Italy often seems a divided country, where corruption is rife and trust in the state is low. As a foreigner, I was amazed at how quickly this sense of collective agency was mobilised. Perhaps it was because elders are valued here, or because the analogy of war evoked an intergenerational debt – many of those dying had survived the second world war; some had fought fascism. But those same networks had mobilised in Australia during the bushfires, and were mobilising again as the pandemic response grew serious. Something similar had happened in Wuhan: alongside, and often in spite of, an authoritarian surveillance state, the collective sensibility ran deeply within Chinese culture.
It wasn’t trust in the state that mobilised people, but trust in each other.
These networks of solidarity and mutual care are similar to the breath, in a way. They’re almost an autonomic function. In a healthy society, a strong community, you don’t have to think about them most of the time. But when you are struggling or ill, they are life or death.
In late May, as Italy began to emerge from lockdown, a video of the killing of George Floyd reignited the Black Lives Matter movement. Floyd’s dying words, “I can’t breathe”, were already a familiar refrain. They’d been said 11 times to New York police officers by Eric Garner in 2014. They’d been said 12 times by David Dungay Jr, as he was being restrained to death by correctional officers at Long Bay jail in 2015.
We all breathe the same air, but we don’t breathe equally. As the Black Lives Matter movement returns with fresh vigour, it arrives with the lessons of the pandemic in hand. There are clear links between the direct state violence experienced by George Floyd and the indirect state violence which distributes healthcare unequally, which removes the safety nets from under certain communities, and which bails out businesses and leaves ordinary people to fend for themselves.
In the United States, the links were brutally clear. Black people were dying from the virus at twice the general rate; when the protests began, one in 2,000 Black lives in America had already been lost to Covid-19. Writing in ProPublica, journalist Akilah Johnson pointed out that the pandemic “has laid bare the structural racism baked into the American health system”. At the same time, shared vulnerability has helped bring people to action. One Black Lives Matter founder, Opal Tometi, told the New Yorker that the pandemic has made people “more tender or sensitive to what is going on”.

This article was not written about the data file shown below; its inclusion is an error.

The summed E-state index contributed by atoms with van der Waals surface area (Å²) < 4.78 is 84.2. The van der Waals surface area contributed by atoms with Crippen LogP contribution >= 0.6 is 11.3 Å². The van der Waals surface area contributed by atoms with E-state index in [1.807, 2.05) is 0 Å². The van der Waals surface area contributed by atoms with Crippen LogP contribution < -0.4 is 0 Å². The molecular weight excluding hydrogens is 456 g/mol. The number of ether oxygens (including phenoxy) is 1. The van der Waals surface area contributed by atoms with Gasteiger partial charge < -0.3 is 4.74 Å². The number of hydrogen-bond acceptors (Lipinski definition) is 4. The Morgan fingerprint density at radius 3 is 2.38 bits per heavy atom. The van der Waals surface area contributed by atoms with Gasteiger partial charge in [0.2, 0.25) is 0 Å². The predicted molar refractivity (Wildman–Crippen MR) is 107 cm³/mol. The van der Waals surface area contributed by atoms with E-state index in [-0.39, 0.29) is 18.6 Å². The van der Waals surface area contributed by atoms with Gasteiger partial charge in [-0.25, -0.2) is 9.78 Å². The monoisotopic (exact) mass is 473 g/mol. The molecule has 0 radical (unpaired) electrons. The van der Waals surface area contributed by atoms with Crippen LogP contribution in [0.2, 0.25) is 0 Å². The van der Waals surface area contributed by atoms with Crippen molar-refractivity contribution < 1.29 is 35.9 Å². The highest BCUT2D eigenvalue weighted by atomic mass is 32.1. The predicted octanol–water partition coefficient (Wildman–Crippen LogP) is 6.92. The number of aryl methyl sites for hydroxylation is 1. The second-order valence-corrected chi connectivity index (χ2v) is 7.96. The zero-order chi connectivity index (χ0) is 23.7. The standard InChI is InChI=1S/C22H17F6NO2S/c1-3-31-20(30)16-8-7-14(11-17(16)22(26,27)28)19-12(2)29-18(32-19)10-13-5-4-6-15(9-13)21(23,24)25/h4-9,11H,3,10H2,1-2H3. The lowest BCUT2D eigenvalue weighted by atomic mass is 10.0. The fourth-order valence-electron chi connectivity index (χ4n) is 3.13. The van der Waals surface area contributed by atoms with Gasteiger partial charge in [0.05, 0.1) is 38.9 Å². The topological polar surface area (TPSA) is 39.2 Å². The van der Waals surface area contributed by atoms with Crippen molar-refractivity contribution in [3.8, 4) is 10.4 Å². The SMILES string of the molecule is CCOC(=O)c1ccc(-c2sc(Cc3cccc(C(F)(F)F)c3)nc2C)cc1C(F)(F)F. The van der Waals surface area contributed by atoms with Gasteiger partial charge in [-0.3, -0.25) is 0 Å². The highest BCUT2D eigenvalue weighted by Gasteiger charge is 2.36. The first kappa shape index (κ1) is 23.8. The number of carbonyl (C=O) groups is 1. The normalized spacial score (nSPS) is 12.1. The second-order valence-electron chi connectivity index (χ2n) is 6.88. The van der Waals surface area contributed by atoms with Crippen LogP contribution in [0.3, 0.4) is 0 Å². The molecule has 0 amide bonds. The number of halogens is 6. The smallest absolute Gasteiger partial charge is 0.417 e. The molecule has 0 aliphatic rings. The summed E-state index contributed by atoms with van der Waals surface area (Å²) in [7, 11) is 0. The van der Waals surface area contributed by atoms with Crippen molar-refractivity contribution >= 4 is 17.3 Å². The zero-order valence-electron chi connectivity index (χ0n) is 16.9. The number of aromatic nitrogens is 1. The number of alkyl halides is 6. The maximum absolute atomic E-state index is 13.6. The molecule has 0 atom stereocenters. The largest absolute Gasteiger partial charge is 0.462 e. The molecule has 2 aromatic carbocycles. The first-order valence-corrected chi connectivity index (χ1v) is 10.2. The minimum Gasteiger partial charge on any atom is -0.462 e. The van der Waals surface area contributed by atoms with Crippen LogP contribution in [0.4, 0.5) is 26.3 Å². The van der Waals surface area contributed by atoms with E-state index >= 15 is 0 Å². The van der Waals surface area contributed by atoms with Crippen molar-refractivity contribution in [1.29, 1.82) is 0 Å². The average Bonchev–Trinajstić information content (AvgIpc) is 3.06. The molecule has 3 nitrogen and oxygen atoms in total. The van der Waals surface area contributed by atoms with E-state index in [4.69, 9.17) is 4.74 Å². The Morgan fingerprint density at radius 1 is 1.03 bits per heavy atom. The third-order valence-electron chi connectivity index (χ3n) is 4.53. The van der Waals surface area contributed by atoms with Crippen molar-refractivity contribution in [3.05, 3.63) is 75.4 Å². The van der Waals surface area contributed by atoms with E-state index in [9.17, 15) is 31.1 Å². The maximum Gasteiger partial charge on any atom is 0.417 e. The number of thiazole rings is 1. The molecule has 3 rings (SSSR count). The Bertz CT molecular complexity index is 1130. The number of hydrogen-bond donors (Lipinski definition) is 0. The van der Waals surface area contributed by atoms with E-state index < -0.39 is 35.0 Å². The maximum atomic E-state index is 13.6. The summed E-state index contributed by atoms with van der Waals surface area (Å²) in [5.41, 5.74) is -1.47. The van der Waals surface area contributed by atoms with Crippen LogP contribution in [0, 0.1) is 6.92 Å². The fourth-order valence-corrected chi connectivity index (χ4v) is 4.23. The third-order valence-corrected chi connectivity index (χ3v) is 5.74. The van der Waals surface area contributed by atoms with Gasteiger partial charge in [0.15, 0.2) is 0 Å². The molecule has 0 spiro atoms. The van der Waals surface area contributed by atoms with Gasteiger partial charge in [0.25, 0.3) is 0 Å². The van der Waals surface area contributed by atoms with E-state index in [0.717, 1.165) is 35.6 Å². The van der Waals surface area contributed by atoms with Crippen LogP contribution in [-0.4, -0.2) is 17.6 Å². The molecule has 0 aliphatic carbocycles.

“I can’t breathe” was spelled out at the Black Lives Matter protest in Meanjin (Brisbane) on 3 June with 433 candles: 432 for the Aboriginal people who have died in custody since the royal commission ended in 1991, and one for George Floyd. When asked about the protests, prime minister Scott Morrison said: “We don’t need to draw equivalence here.” But to many, the patterns are obvious. Organiser Bo Spearim told NITV: “Aboriginal people, black people, Indigenous people, we’ve made that connection.”
The pandemic has highlighted gaping inequalities in Italian society, too. La Repubblica estimates half the Italian workforce has applied for emergency payments; the state’s capacity to provide was quickly overwhelmed. According to Istat, Italy’s national statistics agency, 27% of the Italian population is at risk of poverty. In the south it is 45%. With no savings to get through quarantine, the poorest have suffered most, particularly migrants. A million additional people have accessed food aid.
Italy has allocated temporary residency to over half a million undocumented farm workers, and there is a renewed campaign to pass jus soli laws that have been on ice since 2017, laws that would allow citizenship to anyone born in Italy. Black Lives Matter protests here are connecting police violence and the deaths of migrants at sea: one placard read, “Under water, under the knee, I can’t breathe.”